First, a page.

PI: Karen Meech, University of Hawaii (IfA), email@example.com
Address: Institute for Astronomy, 2680 Woodlawn Drive, Honolulu, HI 96822, USA
CoI: Olivier Hainaut, European Southern Observatory
CoI: Dina Prialnik, Tel Aviv University
CoI: Gal Sarid, UH after 10/22/09
Title: Investigating the Early Solar System with Distant Comet Nuclei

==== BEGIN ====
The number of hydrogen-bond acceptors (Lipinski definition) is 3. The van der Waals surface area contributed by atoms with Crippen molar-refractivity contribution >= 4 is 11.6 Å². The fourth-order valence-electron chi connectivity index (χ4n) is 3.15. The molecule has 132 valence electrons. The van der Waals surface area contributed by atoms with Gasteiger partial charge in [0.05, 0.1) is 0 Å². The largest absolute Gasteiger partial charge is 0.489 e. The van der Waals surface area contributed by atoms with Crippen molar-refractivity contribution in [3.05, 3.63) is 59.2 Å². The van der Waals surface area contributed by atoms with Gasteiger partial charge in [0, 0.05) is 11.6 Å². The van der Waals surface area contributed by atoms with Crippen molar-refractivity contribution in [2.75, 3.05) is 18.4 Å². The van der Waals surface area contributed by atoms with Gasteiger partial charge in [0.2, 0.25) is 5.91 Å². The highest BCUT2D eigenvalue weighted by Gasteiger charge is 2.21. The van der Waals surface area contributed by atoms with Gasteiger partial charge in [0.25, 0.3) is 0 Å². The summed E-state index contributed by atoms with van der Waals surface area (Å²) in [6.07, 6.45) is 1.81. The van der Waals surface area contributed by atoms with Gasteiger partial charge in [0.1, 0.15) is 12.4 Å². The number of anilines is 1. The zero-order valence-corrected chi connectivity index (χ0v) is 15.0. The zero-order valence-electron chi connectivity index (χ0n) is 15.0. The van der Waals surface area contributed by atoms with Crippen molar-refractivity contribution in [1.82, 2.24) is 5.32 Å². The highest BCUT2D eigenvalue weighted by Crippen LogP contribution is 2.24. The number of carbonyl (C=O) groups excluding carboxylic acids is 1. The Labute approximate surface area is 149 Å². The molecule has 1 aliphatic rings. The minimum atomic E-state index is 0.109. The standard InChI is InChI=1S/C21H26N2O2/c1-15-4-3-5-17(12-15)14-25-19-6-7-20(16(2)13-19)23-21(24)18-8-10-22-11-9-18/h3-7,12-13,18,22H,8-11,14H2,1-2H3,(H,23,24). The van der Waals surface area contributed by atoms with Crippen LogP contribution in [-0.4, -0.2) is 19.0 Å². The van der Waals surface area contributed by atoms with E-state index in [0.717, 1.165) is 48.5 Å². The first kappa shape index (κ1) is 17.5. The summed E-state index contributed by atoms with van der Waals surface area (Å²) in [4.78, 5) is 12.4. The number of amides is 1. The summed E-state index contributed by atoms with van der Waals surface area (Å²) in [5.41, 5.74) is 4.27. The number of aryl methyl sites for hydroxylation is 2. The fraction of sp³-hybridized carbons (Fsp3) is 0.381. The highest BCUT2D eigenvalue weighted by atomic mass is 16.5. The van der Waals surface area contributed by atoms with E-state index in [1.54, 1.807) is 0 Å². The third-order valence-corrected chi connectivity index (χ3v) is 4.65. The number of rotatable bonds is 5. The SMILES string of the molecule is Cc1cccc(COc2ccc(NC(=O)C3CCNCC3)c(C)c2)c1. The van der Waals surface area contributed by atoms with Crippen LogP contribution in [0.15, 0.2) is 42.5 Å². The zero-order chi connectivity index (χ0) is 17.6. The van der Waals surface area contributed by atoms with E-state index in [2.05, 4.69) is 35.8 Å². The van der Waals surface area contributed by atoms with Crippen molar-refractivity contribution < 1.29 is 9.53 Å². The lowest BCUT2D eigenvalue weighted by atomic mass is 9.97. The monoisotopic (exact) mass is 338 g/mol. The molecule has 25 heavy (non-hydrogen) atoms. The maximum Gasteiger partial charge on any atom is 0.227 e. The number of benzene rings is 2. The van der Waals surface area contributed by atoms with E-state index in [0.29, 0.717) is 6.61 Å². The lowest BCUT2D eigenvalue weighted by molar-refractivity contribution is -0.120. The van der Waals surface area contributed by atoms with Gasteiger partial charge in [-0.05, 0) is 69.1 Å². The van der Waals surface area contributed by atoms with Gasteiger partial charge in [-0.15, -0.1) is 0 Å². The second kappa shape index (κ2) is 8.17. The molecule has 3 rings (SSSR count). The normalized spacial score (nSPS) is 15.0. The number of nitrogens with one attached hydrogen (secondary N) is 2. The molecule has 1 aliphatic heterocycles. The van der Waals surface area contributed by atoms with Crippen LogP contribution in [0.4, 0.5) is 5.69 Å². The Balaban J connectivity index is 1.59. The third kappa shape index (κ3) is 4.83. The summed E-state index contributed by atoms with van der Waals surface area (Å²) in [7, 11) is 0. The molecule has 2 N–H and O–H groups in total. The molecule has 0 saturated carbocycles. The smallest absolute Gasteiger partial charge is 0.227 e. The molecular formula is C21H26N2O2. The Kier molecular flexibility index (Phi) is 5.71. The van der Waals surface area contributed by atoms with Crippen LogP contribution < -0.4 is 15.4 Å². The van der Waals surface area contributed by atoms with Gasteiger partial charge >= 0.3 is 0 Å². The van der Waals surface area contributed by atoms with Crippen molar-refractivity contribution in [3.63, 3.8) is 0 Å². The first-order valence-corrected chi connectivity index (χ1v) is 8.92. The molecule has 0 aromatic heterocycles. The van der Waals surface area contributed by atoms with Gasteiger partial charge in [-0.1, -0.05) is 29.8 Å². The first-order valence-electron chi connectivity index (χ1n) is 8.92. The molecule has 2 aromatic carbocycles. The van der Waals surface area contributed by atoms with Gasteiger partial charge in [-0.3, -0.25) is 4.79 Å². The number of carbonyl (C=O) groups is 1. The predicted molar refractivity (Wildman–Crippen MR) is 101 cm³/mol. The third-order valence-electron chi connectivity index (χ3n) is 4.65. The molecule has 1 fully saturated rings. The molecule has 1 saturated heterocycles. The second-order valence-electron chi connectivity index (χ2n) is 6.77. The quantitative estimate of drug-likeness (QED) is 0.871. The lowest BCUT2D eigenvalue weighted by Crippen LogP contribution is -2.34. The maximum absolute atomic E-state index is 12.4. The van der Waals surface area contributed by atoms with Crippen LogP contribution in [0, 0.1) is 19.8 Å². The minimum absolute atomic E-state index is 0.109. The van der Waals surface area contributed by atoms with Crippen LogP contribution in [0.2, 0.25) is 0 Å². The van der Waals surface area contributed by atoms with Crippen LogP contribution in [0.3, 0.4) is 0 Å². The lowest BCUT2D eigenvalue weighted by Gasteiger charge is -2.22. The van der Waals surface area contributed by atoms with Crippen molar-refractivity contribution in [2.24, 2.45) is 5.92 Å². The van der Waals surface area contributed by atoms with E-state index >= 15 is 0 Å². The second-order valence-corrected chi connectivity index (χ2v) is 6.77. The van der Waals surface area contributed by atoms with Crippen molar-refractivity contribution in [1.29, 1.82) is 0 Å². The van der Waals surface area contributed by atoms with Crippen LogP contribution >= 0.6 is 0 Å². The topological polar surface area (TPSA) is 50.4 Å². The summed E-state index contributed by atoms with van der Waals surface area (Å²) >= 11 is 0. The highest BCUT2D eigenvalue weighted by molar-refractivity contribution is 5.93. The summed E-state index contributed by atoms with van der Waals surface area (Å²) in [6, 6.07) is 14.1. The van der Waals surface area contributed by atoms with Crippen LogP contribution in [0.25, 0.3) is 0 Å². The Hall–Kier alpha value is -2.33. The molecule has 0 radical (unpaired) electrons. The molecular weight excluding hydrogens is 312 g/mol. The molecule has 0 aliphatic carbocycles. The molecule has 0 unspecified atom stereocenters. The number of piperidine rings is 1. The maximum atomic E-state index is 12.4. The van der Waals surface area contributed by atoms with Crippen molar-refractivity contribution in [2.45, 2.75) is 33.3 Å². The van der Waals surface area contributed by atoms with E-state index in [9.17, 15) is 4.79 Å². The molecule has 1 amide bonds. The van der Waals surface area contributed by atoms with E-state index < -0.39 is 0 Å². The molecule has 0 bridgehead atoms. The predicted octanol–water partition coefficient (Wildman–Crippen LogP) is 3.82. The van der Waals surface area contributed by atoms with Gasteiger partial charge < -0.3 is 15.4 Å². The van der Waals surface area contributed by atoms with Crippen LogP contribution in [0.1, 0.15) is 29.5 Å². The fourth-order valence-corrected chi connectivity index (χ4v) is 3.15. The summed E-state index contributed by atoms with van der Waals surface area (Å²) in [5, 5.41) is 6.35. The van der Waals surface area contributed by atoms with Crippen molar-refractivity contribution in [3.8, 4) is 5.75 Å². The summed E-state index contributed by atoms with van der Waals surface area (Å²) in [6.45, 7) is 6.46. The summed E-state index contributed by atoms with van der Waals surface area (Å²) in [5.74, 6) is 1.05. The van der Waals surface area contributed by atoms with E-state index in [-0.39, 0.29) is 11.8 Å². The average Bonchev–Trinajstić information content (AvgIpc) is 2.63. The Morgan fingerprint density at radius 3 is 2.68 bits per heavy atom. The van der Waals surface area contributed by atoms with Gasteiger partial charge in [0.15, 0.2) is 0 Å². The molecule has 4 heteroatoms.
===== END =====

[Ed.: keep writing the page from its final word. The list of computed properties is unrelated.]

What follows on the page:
Abstract: We request 6 half nights on Gemini S (classical preferred, queue acceptable) with GMOS to get very deep images for 6 long period and dynamically new comets for which we have a 15 year database of imaging observations as a function of heliocentric distance. We have just completed 65 orbits of HST imaging on these targets in order to get their nucleus sizes. We will use the GMOS observations to make deep composite images down to 27-28 mag/arcsec^2 in order to assess how much dust is around the nuclei to get final constraints on activity / dust production for thermal modeling and to enable us to remove it from the HST images and get the best estimate of nucleus size. Observations for 5 comets for which we previously had nucleus size estimates have been combined with quasi-3D thermal models. The results suggest that the comets fall into 2 classes, possibly representing different internal microphysical structures which can be related to differences in formation conditions within the protosolar nebula. The purpose of the 2009 HST program was to utilize HTS's superb resolution to get measurements for an additional 8 well-observed comet nuclei, essential inputs to the thermal models. Some comets were found to still be active (possessing dust comae) even at large distances (14-28 AU). We require deep GMOS images to search for low surface brightness dust comae (indicating current or activity) (1) to remove it from the HST images to get reliable nucleus sizes and (2) to determine if the comets are still active and to use dust dynamical models to determine boundary conditions for our thermal models.
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